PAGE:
Monday, April 23, 2007

Sue Nacey

Brighton Beach: After Learning, at 31, That Grandfather Was a Schizophrenic

Every flag is a wave.
Every wave rises blue to the blue sky.
Before breaking every blue wave is blue.
Inside every wave is another wave breaking.

From this perspective—
from down here on the ground—
the pigeons are the same height as the girls with green strings
wrapped around their necks.

Father, these are your daughters.
These are your daughters with green necks.
These are your daughters with their heads tied to their bodies.
Your daughters with no throats inside their green strings.

Suddenly, you make sense.
From one side, these pink houses with their gray dribbly faces.
This is our finishing school.
From the other side, only flags.
Frenzied flags
hungry flags
blue flags losing their blue
as they rise and descend over themselves overhead.

What difference does breaking make.
What difference to the sand in being covered—
by ocean or towel or bodies or closed in a small girl's fist—

but what of that gray gull—
that red-eyed gull
that is neither pink nor blue nor green—
that call falling from its clam-splitting beak
as it stretches its neck
and looks around.

From something left in the open it takes a bite.

What the Snow Says (2)

    Sometimes your voice falls into me like a protein
                      growing bigger than it ought to be

                              like a second more virulent sun—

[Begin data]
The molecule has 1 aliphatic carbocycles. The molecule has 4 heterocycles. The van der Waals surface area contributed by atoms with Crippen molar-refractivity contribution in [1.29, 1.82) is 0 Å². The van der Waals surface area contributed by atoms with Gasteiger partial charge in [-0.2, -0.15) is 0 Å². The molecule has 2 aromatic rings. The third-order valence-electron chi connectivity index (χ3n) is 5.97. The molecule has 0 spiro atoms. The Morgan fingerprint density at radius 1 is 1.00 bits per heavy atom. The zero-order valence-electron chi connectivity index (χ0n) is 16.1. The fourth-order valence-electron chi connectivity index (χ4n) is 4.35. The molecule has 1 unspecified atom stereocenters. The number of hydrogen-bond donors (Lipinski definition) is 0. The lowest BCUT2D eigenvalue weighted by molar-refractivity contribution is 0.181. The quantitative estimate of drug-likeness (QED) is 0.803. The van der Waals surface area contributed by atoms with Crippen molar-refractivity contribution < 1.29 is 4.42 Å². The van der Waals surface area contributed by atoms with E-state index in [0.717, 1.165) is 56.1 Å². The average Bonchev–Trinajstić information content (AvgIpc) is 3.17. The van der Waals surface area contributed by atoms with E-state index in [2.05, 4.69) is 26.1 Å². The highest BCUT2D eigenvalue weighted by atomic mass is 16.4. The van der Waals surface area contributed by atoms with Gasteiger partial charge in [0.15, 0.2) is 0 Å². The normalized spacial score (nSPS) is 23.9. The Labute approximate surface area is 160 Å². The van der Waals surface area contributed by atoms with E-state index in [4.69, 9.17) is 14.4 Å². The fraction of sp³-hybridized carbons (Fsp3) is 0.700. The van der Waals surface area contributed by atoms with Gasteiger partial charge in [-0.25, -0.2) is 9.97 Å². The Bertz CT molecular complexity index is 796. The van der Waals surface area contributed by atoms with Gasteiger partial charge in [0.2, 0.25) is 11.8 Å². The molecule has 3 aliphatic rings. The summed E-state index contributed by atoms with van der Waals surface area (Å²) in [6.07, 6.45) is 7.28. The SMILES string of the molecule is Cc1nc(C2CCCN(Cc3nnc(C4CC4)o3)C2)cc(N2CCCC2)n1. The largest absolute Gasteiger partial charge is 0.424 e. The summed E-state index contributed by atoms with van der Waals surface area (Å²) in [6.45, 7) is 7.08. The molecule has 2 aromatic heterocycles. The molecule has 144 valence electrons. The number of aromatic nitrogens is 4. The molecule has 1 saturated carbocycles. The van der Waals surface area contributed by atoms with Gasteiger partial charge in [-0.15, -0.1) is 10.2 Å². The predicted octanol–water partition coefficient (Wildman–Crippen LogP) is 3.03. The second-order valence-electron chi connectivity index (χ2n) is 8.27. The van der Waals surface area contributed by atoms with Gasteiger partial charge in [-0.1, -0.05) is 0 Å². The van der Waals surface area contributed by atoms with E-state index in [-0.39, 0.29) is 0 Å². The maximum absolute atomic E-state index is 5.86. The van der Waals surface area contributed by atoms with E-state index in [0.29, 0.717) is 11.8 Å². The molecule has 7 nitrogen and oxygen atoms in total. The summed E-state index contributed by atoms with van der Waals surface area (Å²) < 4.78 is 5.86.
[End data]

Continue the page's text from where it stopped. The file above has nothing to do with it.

this stretchy strand of you that twists and sticks to sleep
to waking and follows to
                            the far side of the city
                                            between us.

               Light passes through it.               People pass
   through it.
            Somewhere someone's chromosomes grow.

    Someone somewhere hears the grass as it grows
                                              beetles as they chew living
                into a new kind of protein

                          while the elms, still wildly waving
                                   call us closer
                      like a sea,
                                         like a party at the sea's
                           preparing to collapse.

Sue Nacey coordinates the MFA in Creative Writing Program at Hunter College in addition to teaching in the undergraduate English Department. The recipient of a Norma Friedman Fellowship, she has worked as a research assistant to Edward Hirsch. Her poetry has previously appeared in Conduit and Perspectives: A Journal of Critical & Creative Writing.